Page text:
$2 Million Gift Honors Retiring Vice PresidentTrustees, classmates and friends are contributing more than $2 million to provide funds for a wing of Johns Hopkins University's new student arts center and name it for Vice President Ross Jones (pictured at right), who is retiring after 37 years.
Jones was surprised with word of the gift at a dinner in his honor tonight (June 8) hosted by the board of trustees.
Jones, a 1953 graduate of Hopkins who returned to the university in 1961 as assistant to President Milton S. Eisenhower, has been a close aide to six of the university's 13 presidents. As secretary of the board of trustees, he has worked with five board chairmen. At various times, he has headed the university's communications, fund-raising and alumni relations programs and supervised operations in the office of the president.
Three close friends who attended Hopkins with Jones created a fund to honor him and sent a letter inviting contributions. Nearly 100 trustees, friends and associates responded with pledges of just over $2 million. The donors include all five living Johns Hopkins presidents, Hopkins colleagues and others closely associated with Jones and the university. The size of individual gifts range from as little as $100 to well into six figures.
"We wanted to recognize both an extraordinary personal friendship and his long, distinguished association with Hopkins," said Andrew J. Bozzelli '53, who headed the effort with fellow trustees R. Champlin Sheridan '52 and Wendell A. Smith '54. "We are long-time friends who wanted to do it; that's all."
Bozzelli said that one trustee to whom he talked agreed almost immediately to make a major lead gift. Another who offered a very significant pledge told Bozzelli it was the easiest decision he and his family had ever made.
Robert R. Lindgren, the university's vice president for development and alumni relations and a professional fund raiser for nearly two decades, said he had never before seen such a tribute to an individual. He said he had told Bozzelli, Sheridan and Smith he thought it would be a great challenge to meet even their original goal of $1 million.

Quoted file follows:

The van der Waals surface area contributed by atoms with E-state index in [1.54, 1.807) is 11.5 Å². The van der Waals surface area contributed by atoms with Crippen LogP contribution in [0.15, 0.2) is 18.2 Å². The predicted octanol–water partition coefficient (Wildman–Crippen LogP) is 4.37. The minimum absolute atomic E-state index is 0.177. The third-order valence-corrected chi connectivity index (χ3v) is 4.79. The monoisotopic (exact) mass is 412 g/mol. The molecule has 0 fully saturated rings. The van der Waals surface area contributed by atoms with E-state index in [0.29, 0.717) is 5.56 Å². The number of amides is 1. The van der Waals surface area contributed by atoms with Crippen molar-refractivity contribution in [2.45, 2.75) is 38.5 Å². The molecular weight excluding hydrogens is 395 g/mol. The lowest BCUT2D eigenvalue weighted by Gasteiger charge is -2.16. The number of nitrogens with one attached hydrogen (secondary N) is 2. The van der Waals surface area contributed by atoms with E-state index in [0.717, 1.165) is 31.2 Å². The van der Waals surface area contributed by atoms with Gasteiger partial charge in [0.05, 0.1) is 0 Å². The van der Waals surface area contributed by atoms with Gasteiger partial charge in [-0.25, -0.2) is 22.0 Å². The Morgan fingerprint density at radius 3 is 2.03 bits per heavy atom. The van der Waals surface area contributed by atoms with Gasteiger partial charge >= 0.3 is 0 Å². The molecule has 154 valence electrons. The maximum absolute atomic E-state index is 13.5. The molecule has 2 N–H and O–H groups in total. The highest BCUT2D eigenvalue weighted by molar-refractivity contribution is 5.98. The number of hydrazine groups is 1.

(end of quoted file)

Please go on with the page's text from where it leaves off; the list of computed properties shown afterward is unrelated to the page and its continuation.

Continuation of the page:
"To raise this kind of money in someone's honor is absolutely remarkable," Lindgren said.
The gift will help make a long-planned student arts center (pictured below) a reality. Construction of the $17 million center, at the eastern edge of the Homewood campus along Charles Street near 33rd Street, is expected to begin this fall. A total of $14.5 million has been raised.
The easternmost of the center's three connected buildings will be named in Jones' honor. That building will include offices for student groups and publications, practice rooms for student musicians and space for the visual arts. Other wings of the center will house performance space and other facilities for performing arts and for students working with electronic media.
Sheridan said that a building that will enhance undergraduate student life was a natural choice for honoring Jones because of his close association with students and his dedication over the years to their well-being.
"When we started looking at naming opportunities, a building in the arts center flashed out like a beacon," Smith said.
Gifts to the fund in Jones honor are counted toward the Johns Hopkins Initiative, the fund-raising campaign for The Johns Hopkins Institutions. The campaign has passed its initial goal of $900 million and the university's trustees voted last month to raise the target to $1.2 billion.
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